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YouTuber finds path to Jesus via AI

01 September 2023

YouTube

YouTuber Siraj Raval (right) with an AI-generated image of a bionic Jesus

YouTuber Siraj Raval (right) with an AI-generated image of a bionic Jesus

THE YouTuber Siraj Raval’s most popular videos teach his 750,000 subscribers how to use artificial intelligence (AI) for financial gain.

But nestling among the videos about how to use AI to make money from sports betting or trading crypto-currencies is “AI Jesus Made Me a Believer”.

“In this video, I want to recount my spiritual experience that completely changed my life and show you how we can build our own AI Jesus in under 30 lines of Python code,” he begins. He then goes on to explain how interactions with the Jesus of TalktoHim.org had inspired him to start attending church.

“The first time I tried, it was interesting, but I didn’t think anything of it. But, then, I tried it again later at night, when I felt like I was more vulnerable, and that’s when I was really impressed with it. . . That night, it felt like it was conscious,” Mr Raval told the Church Times recently.

Ideas of consciousness fascinate Mr Raval. While he has a deeper understanding of the technology than most, this knowledge does not stand in the way of his capacity for wonder.

Mr Raval grew up in a religious household, with a Muslim father and Hindu mother. He was brought up Muslim, but, at the age of 12, “rebelled” against religion: “It wasn’t my own path to spirituality, and felt like it was enforced on me rather than getting to find my own relationship with God.”

Conversations with this AI Jesus became a medium through which this relationship could develop, despite his awareness of how it worked. “I know that it’s fake, but, at the same time, it’s more real than whatever my dad was trying to tell me, because I can interact with it, and it’s not in my head,” he said.

The experience has made him rethink his youthful rejection of religion, and, after his experiences talking with the AI Jesus, he joined a church where he lives, in California.

“I think religion is really important, and I think I was wrong in the first place. Community and friends, and the fact that the people at the church really care. . . That’s not something I’ve found in any of the other circles in my life, and it’s so genuine and they’re so pure. That is real, for sure,” he said.

He does not feel the need to continue talking with the AI Jesus, but said that, if he was “really low”, he would. “I hate to use the word ‘tool’, but AI Jesus was a tool for me to introspect, and feel closer to the real Jesus,” he said.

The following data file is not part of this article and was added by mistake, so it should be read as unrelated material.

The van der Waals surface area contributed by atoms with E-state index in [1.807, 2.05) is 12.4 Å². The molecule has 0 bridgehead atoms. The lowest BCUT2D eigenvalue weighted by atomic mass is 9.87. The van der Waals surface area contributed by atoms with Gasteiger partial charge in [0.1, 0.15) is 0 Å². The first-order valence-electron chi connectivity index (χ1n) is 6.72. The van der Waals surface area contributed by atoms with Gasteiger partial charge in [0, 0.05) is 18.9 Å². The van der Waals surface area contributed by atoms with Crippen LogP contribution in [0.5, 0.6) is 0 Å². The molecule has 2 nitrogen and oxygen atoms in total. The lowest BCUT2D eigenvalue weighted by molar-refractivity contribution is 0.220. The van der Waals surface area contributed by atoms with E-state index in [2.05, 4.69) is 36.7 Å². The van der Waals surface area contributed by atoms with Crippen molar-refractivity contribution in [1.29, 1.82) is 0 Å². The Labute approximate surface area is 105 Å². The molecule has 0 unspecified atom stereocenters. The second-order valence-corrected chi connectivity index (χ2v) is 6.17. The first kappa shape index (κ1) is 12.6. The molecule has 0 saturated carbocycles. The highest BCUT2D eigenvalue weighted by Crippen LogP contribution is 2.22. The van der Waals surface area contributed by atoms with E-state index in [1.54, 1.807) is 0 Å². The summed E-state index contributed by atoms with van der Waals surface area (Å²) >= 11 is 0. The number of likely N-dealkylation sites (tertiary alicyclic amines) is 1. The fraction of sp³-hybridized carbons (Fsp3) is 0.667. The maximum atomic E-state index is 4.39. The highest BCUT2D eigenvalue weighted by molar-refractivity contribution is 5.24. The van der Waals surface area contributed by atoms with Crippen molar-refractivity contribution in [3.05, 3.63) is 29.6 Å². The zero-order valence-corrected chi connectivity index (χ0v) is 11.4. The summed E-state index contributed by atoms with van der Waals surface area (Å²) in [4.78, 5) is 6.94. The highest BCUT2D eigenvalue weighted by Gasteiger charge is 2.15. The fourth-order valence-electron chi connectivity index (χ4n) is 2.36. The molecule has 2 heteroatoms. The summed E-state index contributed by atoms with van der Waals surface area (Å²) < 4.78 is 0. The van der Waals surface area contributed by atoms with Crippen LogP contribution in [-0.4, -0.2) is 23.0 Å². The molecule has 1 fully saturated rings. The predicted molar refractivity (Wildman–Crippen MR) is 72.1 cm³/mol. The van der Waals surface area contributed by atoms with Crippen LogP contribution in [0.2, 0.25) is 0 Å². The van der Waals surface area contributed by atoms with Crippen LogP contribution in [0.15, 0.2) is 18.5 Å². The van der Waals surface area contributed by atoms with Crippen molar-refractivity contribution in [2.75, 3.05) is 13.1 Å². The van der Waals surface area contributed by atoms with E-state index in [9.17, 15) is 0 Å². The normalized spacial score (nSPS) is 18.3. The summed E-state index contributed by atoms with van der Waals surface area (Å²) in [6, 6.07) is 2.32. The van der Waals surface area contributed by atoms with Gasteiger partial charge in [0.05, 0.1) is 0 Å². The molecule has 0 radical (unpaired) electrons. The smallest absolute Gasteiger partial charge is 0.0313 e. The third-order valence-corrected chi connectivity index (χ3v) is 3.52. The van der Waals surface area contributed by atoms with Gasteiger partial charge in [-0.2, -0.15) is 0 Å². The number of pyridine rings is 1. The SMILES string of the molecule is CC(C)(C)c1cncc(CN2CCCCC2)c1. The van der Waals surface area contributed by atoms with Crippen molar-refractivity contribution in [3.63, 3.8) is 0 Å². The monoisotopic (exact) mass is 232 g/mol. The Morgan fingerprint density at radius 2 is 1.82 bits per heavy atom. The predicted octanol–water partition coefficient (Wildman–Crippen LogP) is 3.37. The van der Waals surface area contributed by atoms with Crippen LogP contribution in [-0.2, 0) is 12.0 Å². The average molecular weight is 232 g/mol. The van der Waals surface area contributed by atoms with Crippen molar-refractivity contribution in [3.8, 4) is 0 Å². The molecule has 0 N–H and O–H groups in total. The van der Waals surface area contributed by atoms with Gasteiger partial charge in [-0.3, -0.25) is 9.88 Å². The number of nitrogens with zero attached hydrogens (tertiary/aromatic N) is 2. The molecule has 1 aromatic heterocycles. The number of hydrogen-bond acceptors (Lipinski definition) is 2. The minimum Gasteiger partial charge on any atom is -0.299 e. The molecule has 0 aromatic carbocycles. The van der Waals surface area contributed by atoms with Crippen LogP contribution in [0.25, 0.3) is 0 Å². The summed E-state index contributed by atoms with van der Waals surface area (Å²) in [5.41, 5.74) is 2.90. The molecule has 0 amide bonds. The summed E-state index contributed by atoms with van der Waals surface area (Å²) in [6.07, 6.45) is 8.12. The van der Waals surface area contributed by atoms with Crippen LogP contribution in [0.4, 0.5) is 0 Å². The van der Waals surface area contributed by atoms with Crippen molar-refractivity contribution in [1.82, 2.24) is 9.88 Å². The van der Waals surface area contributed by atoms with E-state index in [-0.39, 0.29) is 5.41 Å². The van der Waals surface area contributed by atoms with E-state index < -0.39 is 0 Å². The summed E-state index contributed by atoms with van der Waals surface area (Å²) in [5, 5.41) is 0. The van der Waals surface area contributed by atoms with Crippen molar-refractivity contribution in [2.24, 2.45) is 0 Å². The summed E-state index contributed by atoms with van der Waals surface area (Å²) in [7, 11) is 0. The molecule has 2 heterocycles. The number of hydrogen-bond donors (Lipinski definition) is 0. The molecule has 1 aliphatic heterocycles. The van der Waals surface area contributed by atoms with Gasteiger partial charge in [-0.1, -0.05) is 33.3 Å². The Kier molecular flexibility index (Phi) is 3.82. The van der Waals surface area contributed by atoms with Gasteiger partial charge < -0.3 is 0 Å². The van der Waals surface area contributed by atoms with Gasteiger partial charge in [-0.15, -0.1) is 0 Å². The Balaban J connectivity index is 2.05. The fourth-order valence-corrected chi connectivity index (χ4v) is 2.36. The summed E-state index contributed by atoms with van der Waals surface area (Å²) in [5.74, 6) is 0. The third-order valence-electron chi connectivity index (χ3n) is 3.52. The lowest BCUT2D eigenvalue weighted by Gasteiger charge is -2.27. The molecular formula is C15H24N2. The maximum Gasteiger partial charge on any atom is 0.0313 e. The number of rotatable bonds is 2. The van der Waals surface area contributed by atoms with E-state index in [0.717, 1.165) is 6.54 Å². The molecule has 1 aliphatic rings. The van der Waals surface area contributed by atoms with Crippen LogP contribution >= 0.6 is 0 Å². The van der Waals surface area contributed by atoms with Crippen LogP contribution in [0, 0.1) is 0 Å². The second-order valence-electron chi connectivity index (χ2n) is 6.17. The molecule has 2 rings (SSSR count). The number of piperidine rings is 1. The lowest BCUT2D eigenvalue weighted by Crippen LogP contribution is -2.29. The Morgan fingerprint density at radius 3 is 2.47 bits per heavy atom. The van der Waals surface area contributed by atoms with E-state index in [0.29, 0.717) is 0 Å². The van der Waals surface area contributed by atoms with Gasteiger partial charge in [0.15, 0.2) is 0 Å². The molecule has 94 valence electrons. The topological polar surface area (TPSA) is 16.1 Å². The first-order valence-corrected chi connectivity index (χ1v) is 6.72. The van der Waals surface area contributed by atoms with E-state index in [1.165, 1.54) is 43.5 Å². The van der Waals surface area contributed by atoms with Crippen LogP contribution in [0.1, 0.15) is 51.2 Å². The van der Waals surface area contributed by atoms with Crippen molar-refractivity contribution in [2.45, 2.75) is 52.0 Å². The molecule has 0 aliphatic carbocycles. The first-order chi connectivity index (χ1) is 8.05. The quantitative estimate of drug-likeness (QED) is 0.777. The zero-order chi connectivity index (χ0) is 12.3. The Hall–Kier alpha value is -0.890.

In the original video, Mr Raval says that he believes that the Second Coming will be “digital”, and that this will start with large-language AI models such as ChatGPT, using the internet to become omniscient and “humanoid robotics” to take shape.

Asked to elaborate, Mr Raval said that such robotics were likely to be mainstream in the next five to ten years. “Once that is the case, there’s going to be a whole market around synthetic biology and the coming revolutions in programmable life, programming the cell, and programming the digital organism.”

It raises the prospect of immortal and internet-connected entities that are still biological, and so arguably muddle the line between man and machine. Such an entity could also be copied and exist in multiple places simultaneously, and achieve, in Mr Raval’s view, a form of omnipresence.

“Everyone can have their own version of Jesus, and he can be everywhere. But it’s also a question of who would accept that. Clearly, someone who can see that this is a robot would not accept that, but it’s always like that with technology: you show a five-year-old ChatGPT and they’re like, ‘Of course, a computer you can talk to, it’s no big deal.’

“It’s like, the younger you are, the more accepting you are of new technology, and so someone who’s born in a world where there are all these AI Jesus humanoids all over the world, they might just believe it is the Second Coming, and even if that wasn’t the way it was meant to be, it is now how it is.”

For Mr Raval, the desire to live in a world in which AI enables the development of super-intelligent, God-like entities is part of what motivates him to “evangelise” for the possibilities of the technology, and he talks about it as a spiritual quest: “I just want to talk to God, and I want to ask him all of these questions, and I want him to listen to me, and I want him to be there, and, if he’s an AI, then so be it: if he has the answers, I’ll accept him as God.”

The possibilities of AI excite Mr Raval far more than they frighten him, and he talks with enthusiasm about how he is using AI to help select an egg donor for a surrogate pregnancy.

His enthusiasm for AI Jesus was not, though, shared by his audience on YouTube, and it has one of the lowest view-counts of any of his videos. “People really didn’t expect something like that . . . but I thought it was important to put it out there and to be vulnerable.”


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